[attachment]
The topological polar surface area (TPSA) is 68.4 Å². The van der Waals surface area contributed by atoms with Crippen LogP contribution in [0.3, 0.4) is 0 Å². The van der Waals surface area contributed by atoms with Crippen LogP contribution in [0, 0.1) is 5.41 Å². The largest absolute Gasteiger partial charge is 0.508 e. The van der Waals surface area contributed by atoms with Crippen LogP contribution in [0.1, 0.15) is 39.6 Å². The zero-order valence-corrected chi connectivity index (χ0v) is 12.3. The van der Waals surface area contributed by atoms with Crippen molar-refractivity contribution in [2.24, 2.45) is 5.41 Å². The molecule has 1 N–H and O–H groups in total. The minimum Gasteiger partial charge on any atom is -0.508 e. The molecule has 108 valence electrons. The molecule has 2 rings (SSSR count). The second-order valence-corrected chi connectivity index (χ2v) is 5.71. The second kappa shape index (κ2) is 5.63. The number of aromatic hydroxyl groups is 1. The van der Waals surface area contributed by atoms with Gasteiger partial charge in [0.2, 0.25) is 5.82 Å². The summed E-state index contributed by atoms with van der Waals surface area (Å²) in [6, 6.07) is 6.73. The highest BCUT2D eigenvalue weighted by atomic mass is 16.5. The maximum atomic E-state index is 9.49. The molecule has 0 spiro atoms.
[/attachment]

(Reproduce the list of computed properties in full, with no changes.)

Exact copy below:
The topological polar surface area (TPSA) is 68.4 Å². The van der Waals surface area contributed by atoms with Crippen LogP contribution in [0.3, 0.4) is 0 Å². The van der Waals surface area contributed by atoms with Crippen LogP contribution in [0, 0.1) is 5.41 Å². The largest absolute Gasteiger partial charge is 0.508 e. The van der Waals surface area contributed by atoms with Crippen LogP contribution in [0.1, 0.15) is 39.6 Å². The zero-order valence-corrected chi connectivity index (χ0v) is 12.3. The van der Waals surface area contributed by atoms with Crippen molar-refractivity contribution in [2.24, 2.45) is 5.41 Å². The molecule has 1 N–H and O–H groups in total. The minimum Gasteiger partial charge on any atom is -0.508 e. The molecule has 108 valence electrons. The molecule has 2 rings (SSSR count). The second-order valence-corrected chi connectivity index (χ2v) is 5.71. The second kappa shape index (κ2) is 5.63. The number of aromatic hydroxyl groups is 1. The van der Waals surface area contributed by atoms with Gasteiger partial charge in [0.2, 0.25) is 5.82 Å². The summed E-state index contributed by atoms with van der Waals surface area (Å²) in [6, 6.07) is 6.73. The highest BCUT2D eigenvalue weighted by atomic mass is 16.5. The maximum atomic E-state index is 9.49. The molecule has 0 spiro atoms.